Organisation Consul

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Organisation Consul was an ultra-nationalist force operating in Germany in 1921 and 1922. It was formed by members of the Marinebrigade Ehrhardt, a Freikorps unit which disbanded after the Kapp Putsch failed to overthrow the German Weimar Republic. It was responsible for the assassinations of the Republic's Minister of Finance, Matthias Erzberger, in August 1921 and Foreign Minister Walter Rathenau in June 1922. Erzberger was murdered because he was the German representative in signing the 1918 armistice.

Origins[edit]

The OC was created in 1921 by Captain Hermann Ehrhardt and some of his followers in the Marinebrigade Ehrhardt. They had been hiding out in Bavaria following the forced disbandment of Freikorps organizations after the Kapp Putsch of 1920. His fighters had formed the Association of Former Ehrhardt Officers which then became the OC.[1] The founders used Freikorps contacts to recruit members in dozens of cities and small towns all over Germany. Eventually it came to have districts encompassing large swaths of the nation.[2]

Mission statement[edit]

An excerpt:

"Spiritual aims:

The cultivation and dissemination of nationalist thinking; warfare against all anti-nationalists and internationalists; warfare against Jewry, Social Democracy and Leftist-radicalism; fomentation of internal unrest in order to attain the overthrow of the anti-nationalist Weimar constitution . . .

Material aims:

The organization of determined, nationalist-minded men . . . local shock troops for breaking up meetings of an anti-nationalist nature; maintenance of arms and the preservation of military ability; the education of youth in the use of arms.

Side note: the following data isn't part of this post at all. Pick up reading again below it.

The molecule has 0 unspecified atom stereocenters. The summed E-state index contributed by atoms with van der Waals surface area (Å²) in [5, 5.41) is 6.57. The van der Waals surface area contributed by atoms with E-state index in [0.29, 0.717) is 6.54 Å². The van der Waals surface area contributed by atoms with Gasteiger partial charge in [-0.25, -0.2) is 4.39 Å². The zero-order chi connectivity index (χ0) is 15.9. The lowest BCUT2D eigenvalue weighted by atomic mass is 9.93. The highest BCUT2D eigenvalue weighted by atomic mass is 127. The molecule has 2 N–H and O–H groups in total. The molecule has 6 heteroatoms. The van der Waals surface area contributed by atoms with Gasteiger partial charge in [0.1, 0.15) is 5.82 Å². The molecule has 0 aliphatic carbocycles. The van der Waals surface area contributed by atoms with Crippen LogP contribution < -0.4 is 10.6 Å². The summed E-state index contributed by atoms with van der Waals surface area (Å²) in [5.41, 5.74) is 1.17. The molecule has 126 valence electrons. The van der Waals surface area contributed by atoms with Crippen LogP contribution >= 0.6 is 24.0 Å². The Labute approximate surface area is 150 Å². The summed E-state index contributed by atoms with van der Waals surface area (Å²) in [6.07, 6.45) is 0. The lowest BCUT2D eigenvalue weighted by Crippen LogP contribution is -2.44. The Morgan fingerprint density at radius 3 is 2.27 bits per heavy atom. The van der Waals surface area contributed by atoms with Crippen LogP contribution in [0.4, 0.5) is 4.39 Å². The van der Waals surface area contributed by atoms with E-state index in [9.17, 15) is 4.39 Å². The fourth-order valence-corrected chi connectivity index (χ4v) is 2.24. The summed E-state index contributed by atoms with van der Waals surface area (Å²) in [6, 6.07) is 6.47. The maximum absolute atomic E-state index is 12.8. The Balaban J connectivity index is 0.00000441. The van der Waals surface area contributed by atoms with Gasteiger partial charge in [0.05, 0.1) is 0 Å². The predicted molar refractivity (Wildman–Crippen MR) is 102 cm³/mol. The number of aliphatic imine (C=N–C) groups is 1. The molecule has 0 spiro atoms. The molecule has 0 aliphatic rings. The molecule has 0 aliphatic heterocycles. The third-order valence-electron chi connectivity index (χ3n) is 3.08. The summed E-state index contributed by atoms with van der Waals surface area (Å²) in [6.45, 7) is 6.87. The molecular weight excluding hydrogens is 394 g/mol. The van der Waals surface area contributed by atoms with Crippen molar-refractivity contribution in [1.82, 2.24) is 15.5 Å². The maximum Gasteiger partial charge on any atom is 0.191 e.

Notice:

Only those men who have determination, who obey unconditionally and who are without scruples . . . will be accepted. . . . The organization is a secret organization. "[3]

Victims[edit]

At least 354 people were murdered for political reasons, between 1919 and 1922.[4] Some notable victims are as follows:

The end[edit]

After Rathenau's murder, the OC became the Viking Bund. Related to it was the Olympia Sports Association (Sportverein Olympia) [10]

The Viking Bund eventually became related to the Nazi SA (storm troopers), but apparently by 1923, Hermann Göring writes that the Viking Bund had "declared war against the party and the SA".[11] In 1934, Ehrhardt was on the list of people to be killed by the Nazi party during the Night of the Long Knives purge, but he escaped, and was later invited back to Nazi Germany.[12]

Miscellaneous[edit]

The OC murders often took the form of a "Feme" – a secret court that rendered death penalty sentences on perceived enemies. It was named after the Femgericht courts of Medieval Germany.[13]

The OC had a front company, the Bavarian Wood Products Company, with a headquarters in Munich [6]

Ernst Pöhner was a great deal of help to the OC. He was the chief of Bavarian police, so he could do things like embezzle money to support the OC, and falsify passports for members to escape trial.[14]

References[edit]

  1. ^ Waite, pp. 203, 213
  2. ^ Waite, p. 215, quoting Friedrich Wilhelm Heinz, Sprengstoff, Berlin, 1930
  3. ^ Waite, Vanguard of Nazism, 1969, p. 214, quoting, among other sources, Fried, Guilt of the Germany Army, 197, who in turn is quoting the Münchener Post, Dec 27, 1922
  4. ^ Waite, p. 216
  5. ^ Lange, p.250
  6. ^ a b Waite, p. 217
  7. ^ a b Waite, p. 218
  8. ^ Waite, p. 222
  9. ^ Waite, p. 219
  10. ^ Waite, pp. 203–204
  11. ^ Waite, p. 256
  12. ^ Waite, pp. 279–280
  13. ^ Waite, pp. 212–213
  14. ^ Waite, p. 213

Bibliography[edit]

  • Waite, Robert G. L. (1969). Vanguard of Nazism The Free Corps Movement In Post-War Germany 1918-1923. New York:. W. W. Norton and Company. . 356 pages. ISBN 978-0-393-00181-5